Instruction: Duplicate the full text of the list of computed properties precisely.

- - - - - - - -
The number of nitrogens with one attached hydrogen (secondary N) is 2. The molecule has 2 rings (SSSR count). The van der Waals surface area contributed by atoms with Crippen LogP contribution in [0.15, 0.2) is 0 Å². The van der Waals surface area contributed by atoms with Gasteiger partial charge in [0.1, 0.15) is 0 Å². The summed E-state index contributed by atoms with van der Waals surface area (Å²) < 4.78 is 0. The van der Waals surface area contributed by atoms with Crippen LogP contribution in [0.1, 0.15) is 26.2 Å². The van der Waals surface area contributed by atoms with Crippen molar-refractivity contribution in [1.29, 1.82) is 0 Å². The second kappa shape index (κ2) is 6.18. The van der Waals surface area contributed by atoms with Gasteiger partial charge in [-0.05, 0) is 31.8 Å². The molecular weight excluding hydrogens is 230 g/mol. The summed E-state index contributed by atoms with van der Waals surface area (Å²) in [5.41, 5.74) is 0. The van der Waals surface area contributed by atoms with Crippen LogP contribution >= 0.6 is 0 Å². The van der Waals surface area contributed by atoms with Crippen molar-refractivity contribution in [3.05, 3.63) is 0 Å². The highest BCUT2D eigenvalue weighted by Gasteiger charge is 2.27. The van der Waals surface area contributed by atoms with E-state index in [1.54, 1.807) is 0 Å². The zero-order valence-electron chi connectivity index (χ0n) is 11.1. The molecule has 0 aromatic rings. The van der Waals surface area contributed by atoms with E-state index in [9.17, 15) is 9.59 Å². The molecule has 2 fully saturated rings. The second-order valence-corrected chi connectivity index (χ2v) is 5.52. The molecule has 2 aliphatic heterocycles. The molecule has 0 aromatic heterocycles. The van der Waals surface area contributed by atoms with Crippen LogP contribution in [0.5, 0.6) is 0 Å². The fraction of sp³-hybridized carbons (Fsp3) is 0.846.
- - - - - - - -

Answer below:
The number of nitrogens with one attached hydrogen (secondary N) is 2. The molecule has 2 rings (SSSR count). The van der Waals surface area contributed by atoms with Crippen LogP contribution in [0.15, 0.2) is 0 Å². The van der Waals surface area contributed by atoms with Gasteiger partial charge in [0.1, 0.15) is 0 Å². The summed E-state index contributed by atoms with van der Waals surface area (Å²) < 4.78 is 0. The van der Waals surface area contributed by atoms with Crippen LogP contribution in [0.1, 0.15) is 26.2 Å². The van der Waals surface area contributed by atoms with Crippen molar-refractivity contribution in [1.29, 1.82) is 0 Å². The second kappa shape index (κ2) is 6.18. The van der Waals surface area contributed by atoms with Gasteiger partial charge in [-0.05, 0) is 31.8 Å². The molecular weight excluding hydrogens is 230 g/mol. The summed E-state index contributed by atoms with van der Waals surface area (Å²) in [5.41, 5.74) is 0. The van der Waals surface area contributed by atoms with Crippen LogP contribution >= 0.6 is 0 Å². The van der Waals surface area contributed by atoms with Crippen molar-refractivity contribution in [3.05, 3.63) is 0 Å². The highest BCUT2D eigenvalue weighted by Gasteiger charge is 2.27. The van der Waals surface area contributed by atoms with E-state index in [1.54, 1.807) is 0 Å². The zero-order valence-electron chi connectivity index (χ0n) is 11.1. The molecule has 0 aromatic rings. The van der Waals surface area contributed by atoms with E-state index in [9.17, 15) is 9.59 Å². The molecule has 2 fully saturated rings. The second-order valence-corrected chi connectivity index (χ2v) is 5.52. The molecule has 2 aliphatic heterocycles. The molecule has 0 aromatic heterocycles. The van der Waals surface area contributed by atoms with Crippen LogP contribution in [0.5, 0.6) is 0 Å². The fraction of sp³-hybridized carbons (Fsp3) is 0.846.